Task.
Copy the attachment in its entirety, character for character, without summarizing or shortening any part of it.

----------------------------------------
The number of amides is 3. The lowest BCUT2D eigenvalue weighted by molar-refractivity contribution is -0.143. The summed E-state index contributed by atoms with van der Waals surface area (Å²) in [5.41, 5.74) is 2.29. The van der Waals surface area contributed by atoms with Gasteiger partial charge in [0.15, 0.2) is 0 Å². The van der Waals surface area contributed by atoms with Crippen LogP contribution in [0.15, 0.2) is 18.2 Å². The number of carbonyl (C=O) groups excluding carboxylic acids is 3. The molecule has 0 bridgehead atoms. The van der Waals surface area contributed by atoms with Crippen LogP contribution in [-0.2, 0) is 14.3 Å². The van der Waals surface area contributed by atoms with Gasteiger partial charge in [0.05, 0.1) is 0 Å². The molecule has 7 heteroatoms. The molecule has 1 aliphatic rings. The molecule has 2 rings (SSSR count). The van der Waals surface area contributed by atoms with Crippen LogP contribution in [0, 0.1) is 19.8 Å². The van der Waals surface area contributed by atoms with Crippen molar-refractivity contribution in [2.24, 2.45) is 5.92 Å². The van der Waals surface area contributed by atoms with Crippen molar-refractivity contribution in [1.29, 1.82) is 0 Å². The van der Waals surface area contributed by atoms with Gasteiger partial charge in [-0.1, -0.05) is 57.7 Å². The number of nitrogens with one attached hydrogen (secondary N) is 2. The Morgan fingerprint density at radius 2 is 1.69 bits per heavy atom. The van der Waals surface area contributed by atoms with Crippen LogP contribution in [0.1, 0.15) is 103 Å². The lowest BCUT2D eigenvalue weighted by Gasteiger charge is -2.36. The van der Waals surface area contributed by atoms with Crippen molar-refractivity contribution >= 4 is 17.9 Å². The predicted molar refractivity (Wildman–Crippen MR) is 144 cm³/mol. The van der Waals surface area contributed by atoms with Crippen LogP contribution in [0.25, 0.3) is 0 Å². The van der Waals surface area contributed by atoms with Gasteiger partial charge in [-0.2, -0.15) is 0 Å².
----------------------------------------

The number of amides is 3. The lowest BCUT2D eigenvalue weighted by molar-refractivity contribution is -0.143. The summed E-state index contributed by atoms with van der Waals surface area (Å²) in [5.41, 5.74) is 2.29. The van der Waals surface area contributed by atoms with Gasteiger partial charge in [0.15, 0.2) is 0 Å². The van der Waals surface area contributed by atoms with Crippen LogP contribution in [0.15, 0.2) is 18.2 Å². The number of carbonyl (C=O) groups excluding carboxylic acids is 3. The molecule has 0 bridgehead atoms. The van der Waals surface area contributed by atoms with Crippen LogP contribution in [-0.2, 0) is 14.3 Å². The van der Waals surface area contributed by atoms with Gasteiger partial charge in [0.05, 0.1) is 0 Å². The molecule has 7 heteroatoms. The molecule has 1 aliphatic rings. The molecule has 2 rings (SSSR count). The van der Waals surface area contributed by atoms with Crippen LogP contribution in [0, 0.1) is 19.8 Å². The van der Waals surface area contributed by atoms with Crippen molar-refractivity contribution in [2.24, 2.45) is 5.92 Å². The van der Waals surface area contributed by atoms with Crippen molar-refractivity contribution in [1.29, 1.82) is 0 Å². The van der Waals surface area contributed by atoms with Gasteiger partial charge in [-0.1, -0.05) is 57.7 Å². The number of nitrogens with one attached hydrogen (secondary N) is 2. The Morgan fingerprint density at radius 2 is 1.69 bits per heavy atom. The van der Waals surface area contributed by atoms with Crippen LogP contribution in [0.1, 0.15) is 103 Å². The lowest BCUT2D eigenvalue weighted by Gasteiger charge is -2.36. The van der Waals surface area contributed by atoms with Crippen molar-refractivity contribution >= 4 is 17.9 Å². The predicted molar refractivity (Wildman–Crippen MR) is 144 cm³/mol. The van der Waals surface area contributed by atoms with Crippen LogP contribution in [0.25, 0.3) is 0 Å². The van der Waals surface area contributed by atoms with Gasteiger partial charge in [-0.2, -0.15) is 0 Å².